- SlideShare: This is a great program to use to host your PowerPoint programs or other graphics you wish to use in your course.
- SurveyMonkey®: This program allows you to create and send survey for free. The surveys are hosted online and you just send an email to the participants with a link. The responses are collected and can be viewed online as well as organized into reports.
Role of the Instructor
The instructor’s role in an online class is different than that of a traditional course. The instructor in an online course must become a facilitator of learning, as Simonson, M., et al. (2012) state “When teaching at a distance, the role of the instructor is often that of facilitator rather than presenter. “ (p. 195). As an instructor in a distance learning course you will no longer be leading the class in the examination of content but instead be helping students master the content with gentle nudges in the right directions and encouragement when they master content. A few tips are:
- Guide students in the beginning of the course, help them to understand the requirements for their participation, how to use the different tools and location of resources in the course.
- Communicate with your students regularly, provide them with knowledge of upcoming assignments and due dates so they can keep track and stay on task. Also make sure to respond quickly to student’s questions and help, it is a good policy to let your students know best format to contact you with and also how long they will need to wait for a response.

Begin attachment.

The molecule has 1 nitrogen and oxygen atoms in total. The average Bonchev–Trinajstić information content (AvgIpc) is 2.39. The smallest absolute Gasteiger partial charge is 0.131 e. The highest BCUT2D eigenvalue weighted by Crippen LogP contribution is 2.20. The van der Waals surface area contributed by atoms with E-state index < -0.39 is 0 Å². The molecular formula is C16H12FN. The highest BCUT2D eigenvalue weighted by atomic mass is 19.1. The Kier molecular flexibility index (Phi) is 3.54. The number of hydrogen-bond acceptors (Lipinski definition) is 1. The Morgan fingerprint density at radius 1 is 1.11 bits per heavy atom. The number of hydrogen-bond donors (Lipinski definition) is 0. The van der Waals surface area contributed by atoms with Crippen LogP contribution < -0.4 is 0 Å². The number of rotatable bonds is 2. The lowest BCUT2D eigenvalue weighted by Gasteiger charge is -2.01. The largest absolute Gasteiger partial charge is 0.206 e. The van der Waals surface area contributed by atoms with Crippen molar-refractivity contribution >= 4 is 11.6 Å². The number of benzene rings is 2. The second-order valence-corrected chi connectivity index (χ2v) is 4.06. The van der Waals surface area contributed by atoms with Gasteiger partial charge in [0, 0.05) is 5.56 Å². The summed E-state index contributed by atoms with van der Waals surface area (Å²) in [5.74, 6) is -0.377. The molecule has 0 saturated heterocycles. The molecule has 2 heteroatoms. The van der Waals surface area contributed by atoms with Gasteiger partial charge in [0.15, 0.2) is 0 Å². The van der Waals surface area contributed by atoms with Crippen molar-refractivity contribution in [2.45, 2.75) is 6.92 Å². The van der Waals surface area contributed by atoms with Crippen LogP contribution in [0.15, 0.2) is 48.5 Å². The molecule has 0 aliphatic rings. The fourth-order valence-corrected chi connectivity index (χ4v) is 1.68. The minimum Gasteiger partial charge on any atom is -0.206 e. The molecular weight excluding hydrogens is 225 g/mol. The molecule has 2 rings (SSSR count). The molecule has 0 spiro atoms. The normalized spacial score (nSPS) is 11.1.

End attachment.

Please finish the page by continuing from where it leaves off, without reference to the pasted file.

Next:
- Lastly, provide information about yourself at the beginning. This allows your students to learn that you are more than a robot grading their assignments. If possible record a short video or even an audio clip of you reading you information to let the students place a face and voice with your name. This humanizes you in their eyes and makes the students feel more comfortable in contacting you.
Encouraging Online Communication
One of the final pieces to prepare instructors for converting a traditional course into a distance course is the need for students to actively participate and communicate with each other online. The need for students to communicate is imperative and as Durrington, V., et al (2006) stated; “students demonstrate more positive attitudes and higher levels of performance in online classes when they experience high levels of interaction”. An important aspect of teaching at a distance is making sure your students are actively communicating with each other. Here are a few tips to help encourage communication online:
- “Icebreakers, or sessions in which students get to know each other, serve as a positive experience in developing the community of learners” (Simonson, M., et al., 2012, p.200) Here are a few links to some great sites for creating icebreakers
- “Focus on one point that a student makes and build on it, or offer a contrasting viewpoint. Then challenge students to do further research and share what they find. When instructors respond to students’ postings in these ways, it demonstrates that student comments are valued and encourages them to participate.” (Durrington, V., Berryhill, A., & Swafford, J., 2006)
Durrington, V., Berryhill, A., & Swafford, J. (2006). Strategies for enhancing student interactivity in an online environment. College Teaching, 54(1), 190–193. Retrieved from http://www.redorbit.com/news/technology/433631/strategies_for_enhancing_student_interactivity_in_an_online_environment/
Simonson, M., Smaldino, S., Albright, M., & Zvacek, S. (2012). Teaching and learning at a distance: Foundations of distance education (5th ed.) Boston, MA: Pearson.